No we don't need a new economic theory, there is no third way. What we need is to somehow return to the moral and educated public we were before the Progressive Era and I'm darned if I see how that happens. It takes an educated people to see the trap of redistributionist schemes and a moral one to not be seduced by the envy and greed Socialism uses to gain power. One advantage though is that last time we really didn't have the solid economics knowledge to properly defend Capitalism. If we could get hold of the education machinery we could probably immunize the next generation with solid education as to why Capitalism works and why Socialism is a trap.

    • (Score: 0) by Anonymous Coward on Saturday December 19 2015, @07:46AM

      by Anonymous Coward on Saturday December 19 2015, @07:46AM (#278510)

      Von Miser, eh? The Deuce you say! So your garden variety Vienna Circle Libertarianism, and next we will hear that "true" libertarianism has never been tried!

    • (Score: 0) by Anonymous Coward on Saturday December 19 2015, @07:58AM

      by Anonymous Coward on Saturday December 19 2015, @07:58AM (#278512)

      For a guy who supposedly dislikes utopias you seem curiously stuck with "pure capitalism", which is based on impossible requirements, such as

      *Perfect information
      *No barriers of entry and exit
      *Zero transaction costs
      *Non-increasing returns to scale
      *No externalities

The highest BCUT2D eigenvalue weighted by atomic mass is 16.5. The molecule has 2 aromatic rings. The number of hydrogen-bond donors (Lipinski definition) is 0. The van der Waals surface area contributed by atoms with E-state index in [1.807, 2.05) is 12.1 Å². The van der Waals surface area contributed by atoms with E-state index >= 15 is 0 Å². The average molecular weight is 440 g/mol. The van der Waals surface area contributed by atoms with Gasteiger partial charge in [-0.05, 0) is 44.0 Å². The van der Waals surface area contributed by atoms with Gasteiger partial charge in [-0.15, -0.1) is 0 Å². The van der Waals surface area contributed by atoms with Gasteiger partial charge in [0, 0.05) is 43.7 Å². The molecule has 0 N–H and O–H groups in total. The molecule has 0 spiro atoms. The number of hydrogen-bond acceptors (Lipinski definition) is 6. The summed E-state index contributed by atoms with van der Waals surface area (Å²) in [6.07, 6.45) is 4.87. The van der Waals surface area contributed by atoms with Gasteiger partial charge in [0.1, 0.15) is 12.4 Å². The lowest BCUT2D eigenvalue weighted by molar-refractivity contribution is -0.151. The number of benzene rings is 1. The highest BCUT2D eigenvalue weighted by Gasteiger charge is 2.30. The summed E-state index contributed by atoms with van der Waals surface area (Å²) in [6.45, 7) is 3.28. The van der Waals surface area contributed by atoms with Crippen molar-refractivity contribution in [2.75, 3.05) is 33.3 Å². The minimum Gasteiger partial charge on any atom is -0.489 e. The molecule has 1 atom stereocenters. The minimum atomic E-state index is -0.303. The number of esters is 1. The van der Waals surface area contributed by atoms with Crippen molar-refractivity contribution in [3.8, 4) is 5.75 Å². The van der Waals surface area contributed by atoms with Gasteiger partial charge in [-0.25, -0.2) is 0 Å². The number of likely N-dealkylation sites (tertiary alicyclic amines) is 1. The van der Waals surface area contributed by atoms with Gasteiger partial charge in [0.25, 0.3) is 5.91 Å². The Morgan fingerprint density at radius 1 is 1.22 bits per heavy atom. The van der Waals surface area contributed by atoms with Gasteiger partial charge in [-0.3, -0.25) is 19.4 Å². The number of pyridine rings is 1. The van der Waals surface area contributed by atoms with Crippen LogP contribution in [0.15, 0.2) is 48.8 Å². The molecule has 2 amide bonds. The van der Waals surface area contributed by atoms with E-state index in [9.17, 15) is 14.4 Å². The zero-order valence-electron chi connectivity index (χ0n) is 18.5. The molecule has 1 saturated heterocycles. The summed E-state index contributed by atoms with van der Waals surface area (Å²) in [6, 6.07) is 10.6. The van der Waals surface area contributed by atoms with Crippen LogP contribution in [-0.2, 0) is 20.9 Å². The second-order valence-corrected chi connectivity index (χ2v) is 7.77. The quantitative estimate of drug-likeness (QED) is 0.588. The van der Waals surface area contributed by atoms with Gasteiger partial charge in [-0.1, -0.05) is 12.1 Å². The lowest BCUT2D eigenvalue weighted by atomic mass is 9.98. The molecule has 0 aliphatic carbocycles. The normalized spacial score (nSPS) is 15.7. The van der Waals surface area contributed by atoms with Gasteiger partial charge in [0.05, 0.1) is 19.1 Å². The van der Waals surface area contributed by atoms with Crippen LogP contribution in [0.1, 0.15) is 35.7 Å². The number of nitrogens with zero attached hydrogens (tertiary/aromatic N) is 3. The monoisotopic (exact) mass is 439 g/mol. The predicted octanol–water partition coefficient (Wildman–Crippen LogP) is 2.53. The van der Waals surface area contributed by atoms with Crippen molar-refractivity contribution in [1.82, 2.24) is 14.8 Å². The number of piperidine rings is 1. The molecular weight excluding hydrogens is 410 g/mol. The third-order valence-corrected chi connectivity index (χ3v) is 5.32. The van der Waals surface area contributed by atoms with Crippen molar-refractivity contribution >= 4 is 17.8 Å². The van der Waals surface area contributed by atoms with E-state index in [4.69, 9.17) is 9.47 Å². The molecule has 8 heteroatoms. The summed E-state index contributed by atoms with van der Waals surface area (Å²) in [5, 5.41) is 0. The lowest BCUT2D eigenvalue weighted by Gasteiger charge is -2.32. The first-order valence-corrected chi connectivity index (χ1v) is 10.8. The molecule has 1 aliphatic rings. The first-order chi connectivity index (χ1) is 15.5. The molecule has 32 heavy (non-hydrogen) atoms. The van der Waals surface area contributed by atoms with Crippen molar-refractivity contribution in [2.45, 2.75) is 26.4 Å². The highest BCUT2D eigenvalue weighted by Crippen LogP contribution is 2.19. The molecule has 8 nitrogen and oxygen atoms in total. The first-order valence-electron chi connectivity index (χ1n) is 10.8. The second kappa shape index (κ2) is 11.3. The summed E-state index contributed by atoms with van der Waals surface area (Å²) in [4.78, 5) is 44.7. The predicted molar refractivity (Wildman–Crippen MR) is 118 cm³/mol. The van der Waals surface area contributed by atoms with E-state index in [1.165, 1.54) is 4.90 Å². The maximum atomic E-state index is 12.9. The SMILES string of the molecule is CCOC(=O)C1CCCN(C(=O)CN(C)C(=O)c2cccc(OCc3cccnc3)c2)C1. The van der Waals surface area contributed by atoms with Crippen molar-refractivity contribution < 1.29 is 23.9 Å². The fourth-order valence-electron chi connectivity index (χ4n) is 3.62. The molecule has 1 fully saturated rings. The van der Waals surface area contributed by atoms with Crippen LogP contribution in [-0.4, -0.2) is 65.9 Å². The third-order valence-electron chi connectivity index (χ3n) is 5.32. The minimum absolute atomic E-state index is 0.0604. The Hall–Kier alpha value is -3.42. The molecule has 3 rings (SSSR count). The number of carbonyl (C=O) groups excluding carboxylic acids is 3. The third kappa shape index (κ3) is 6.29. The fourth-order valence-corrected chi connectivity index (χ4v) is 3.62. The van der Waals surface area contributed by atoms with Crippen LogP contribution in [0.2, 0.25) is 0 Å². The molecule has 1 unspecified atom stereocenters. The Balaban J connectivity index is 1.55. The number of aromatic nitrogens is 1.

and the most impossible of all

      *Rational buyers

      I guess people like to publicly root for some other ism besides egoism...

      • (Score: 2) by jmorris on Sunday December 20 2015, @01:27AM

        by jmorris (4844) on Sunday December 20 2015, @01:27AM (#278791)

        I see the Marxists are here with their talking points. All those issues and more are addressed in the referenced book. And it and a metric crapload more are freely downloadable in multiple formats. In this great Age of Information there really is no excuse for ignorance.

        Seriously. Perfect information? It is the market economy that can deal with it, planned ones reliably fail in the presence of incomplete, or worse conflicting, information. Externalities? Yup, it is in there. Scale issues? Open a book and learn. Even the problem of rational actors vs irrational ones is addressed.

        Economics is mostly a solved problem. What apparently isn't solved is the political science and psychology to get people to actually accept the science. We live in a dark age of New Age Religions, wicked political systems, half baked redistribution schemes masquerading as economics and general unreason. It won't end well.